October 27th, 2011 8:12 AM by Lehel S.
A 4% mortgage sounds too good to be true -- and for more than 90% of borrowers, it is.
The average rate for a 30-year mortgage dropped below 4% earlier this month for the first time, hitting 3.94%, Freddie Mac reported.
But at the same time, LendingTree (TREE) reported that the average rate offered to borrowers by its network of lenders was about 4.32%.
Only about 9% of LendingTree borrowers got loans below 4%. About a third got loans between 4.5% and 5%.
Those rates are still low, but a half point rate difference adds about $700 a year to the payments on a $200,000 mortgage.
There are a couple of reasons why so few borrowers get the best deals. One is that Freddie Mac surveys lenders, and the rates they quote apply to borrowers with flawless credit, ones with high credit scores and who put down 20% or more. The LendingTree numbers reflect actual loans that borrowers got.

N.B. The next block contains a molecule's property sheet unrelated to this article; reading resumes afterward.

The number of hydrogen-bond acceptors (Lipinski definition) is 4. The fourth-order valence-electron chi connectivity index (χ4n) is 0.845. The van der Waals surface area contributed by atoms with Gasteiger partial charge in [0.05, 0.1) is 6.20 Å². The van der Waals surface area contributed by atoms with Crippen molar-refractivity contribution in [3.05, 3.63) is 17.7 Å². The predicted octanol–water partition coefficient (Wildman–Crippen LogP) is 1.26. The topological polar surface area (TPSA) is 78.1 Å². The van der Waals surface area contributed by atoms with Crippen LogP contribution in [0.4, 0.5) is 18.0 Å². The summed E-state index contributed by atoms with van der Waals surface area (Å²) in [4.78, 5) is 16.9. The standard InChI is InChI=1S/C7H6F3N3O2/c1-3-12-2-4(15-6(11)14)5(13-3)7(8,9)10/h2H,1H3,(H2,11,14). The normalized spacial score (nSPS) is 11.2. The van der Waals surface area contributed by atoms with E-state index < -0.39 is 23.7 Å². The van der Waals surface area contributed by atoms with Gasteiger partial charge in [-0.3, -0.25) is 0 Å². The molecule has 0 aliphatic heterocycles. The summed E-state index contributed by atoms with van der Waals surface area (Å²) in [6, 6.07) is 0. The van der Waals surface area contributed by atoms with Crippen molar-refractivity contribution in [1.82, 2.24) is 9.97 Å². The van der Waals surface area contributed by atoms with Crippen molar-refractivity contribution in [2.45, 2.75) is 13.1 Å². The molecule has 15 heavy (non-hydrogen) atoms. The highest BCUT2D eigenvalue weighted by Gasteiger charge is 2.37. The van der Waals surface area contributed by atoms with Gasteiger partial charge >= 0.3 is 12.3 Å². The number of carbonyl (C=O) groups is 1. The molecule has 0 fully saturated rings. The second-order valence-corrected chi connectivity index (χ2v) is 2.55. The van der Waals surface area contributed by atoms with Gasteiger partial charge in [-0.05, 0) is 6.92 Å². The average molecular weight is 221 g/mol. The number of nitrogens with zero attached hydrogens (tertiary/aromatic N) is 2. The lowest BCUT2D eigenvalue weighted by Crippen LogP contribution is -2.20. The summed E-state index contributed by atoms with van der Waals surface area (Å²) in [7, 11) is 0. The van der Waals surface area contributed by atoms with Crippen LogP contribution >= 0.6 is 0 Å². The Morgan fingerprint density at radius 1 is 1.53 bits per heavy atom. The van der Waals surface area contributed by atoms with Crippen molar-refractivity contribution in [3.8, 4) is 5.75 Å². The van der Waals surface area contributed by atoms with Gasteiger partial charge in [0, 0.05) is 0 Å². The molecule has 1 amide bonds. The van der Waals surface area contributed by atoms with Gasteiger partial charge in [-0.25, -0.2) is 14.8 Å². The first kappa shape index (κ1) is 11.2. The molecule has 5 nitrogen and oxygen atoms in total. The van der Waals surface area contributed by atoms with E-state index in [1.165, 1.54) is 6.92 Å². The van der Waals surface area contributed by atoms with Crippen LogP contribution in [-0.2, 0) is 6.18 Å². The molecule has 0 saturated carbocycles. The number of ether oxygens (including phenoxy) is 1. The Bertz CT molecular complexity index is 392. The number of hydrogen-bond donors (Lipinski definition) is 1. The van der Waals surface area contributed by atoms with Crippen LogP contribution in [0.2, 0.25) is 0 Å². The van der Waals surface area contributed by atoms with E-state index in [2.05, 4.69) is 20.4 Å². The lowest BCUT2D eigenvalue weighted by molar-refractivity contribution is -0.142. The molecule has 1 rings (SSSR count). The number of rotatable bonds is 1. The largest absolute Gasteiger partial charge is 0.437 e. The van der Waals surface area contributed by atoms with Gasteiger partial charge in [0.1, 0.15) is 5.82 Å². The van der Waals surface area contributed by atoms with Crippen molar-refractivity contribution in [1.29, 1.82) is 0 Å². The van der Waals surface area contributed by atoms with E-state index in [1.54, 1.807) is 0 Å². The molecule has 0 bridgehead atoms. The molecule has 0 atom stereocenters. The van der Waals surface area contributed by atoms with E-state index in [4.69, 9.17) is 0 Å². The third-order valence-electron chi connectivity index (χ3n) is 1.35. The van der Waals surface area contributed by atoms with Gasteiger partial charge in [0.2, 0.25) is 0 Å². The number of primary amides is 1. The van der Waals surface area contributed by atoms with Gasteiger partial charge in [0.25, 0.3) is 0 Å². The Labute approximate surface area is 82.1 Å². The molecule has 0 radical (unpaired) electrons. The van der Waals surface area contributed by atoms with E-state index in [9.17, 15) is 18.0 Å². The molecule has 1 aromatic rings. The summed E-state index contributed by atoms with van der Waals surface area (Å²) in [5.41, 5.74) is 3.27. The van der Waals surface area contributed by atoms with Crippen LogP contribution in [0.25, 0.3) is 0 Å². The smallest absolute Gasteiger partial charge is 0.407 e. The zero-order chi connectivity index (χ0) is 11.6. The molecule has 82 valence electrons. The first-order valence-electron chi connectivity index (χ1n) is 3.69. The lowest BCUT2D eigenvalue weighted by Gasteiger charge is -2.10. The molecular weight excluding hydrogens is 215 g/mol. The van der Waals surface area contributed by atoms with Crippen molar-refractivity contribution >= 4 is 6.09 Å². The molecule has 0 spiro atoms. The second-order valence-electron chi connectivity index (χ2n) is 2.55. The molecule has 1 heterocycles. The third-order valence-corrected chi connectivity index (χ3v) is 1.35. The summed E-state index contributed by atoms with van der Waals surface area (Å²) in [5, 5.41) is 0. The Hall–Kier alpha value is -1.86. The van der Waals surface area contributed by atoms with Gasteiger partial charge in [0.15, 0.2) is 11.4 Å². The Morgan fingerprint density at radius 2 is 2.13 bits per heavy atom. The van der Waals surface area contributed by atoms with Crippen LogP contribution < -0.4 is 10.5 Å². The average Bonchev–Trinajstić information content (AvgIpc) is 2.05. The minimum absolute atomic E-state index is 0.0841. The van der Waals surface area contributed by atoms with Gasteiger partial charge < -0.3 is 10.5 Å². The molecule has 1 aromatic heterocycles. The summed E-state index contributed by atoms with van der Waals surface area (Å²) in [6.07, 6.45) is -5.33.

There's another factor in play, too. The low rates draw in a flood of current homeowners looking to refi. Nearly 80% of all mortgage applications lately have been to refinance existing loans. The rush of applicants can drive up rates.
"Lenders quickly become flooded with volume and can adjust rates to slow their pipelines," said Doug Lebda, CEO of LendingTree.
he industry can handle less volume than in the past. After the housing bust, many lenders closed their doors and large numbers of loan officers and other workers left the industry. Many lenders are understaffed and can be easily overwhelmed with applicants.
When that happens, according to David Adamo, CEO of Luxury Mortgage, the banks discourage borrowers."They expand their margins and that sends rates up," he said.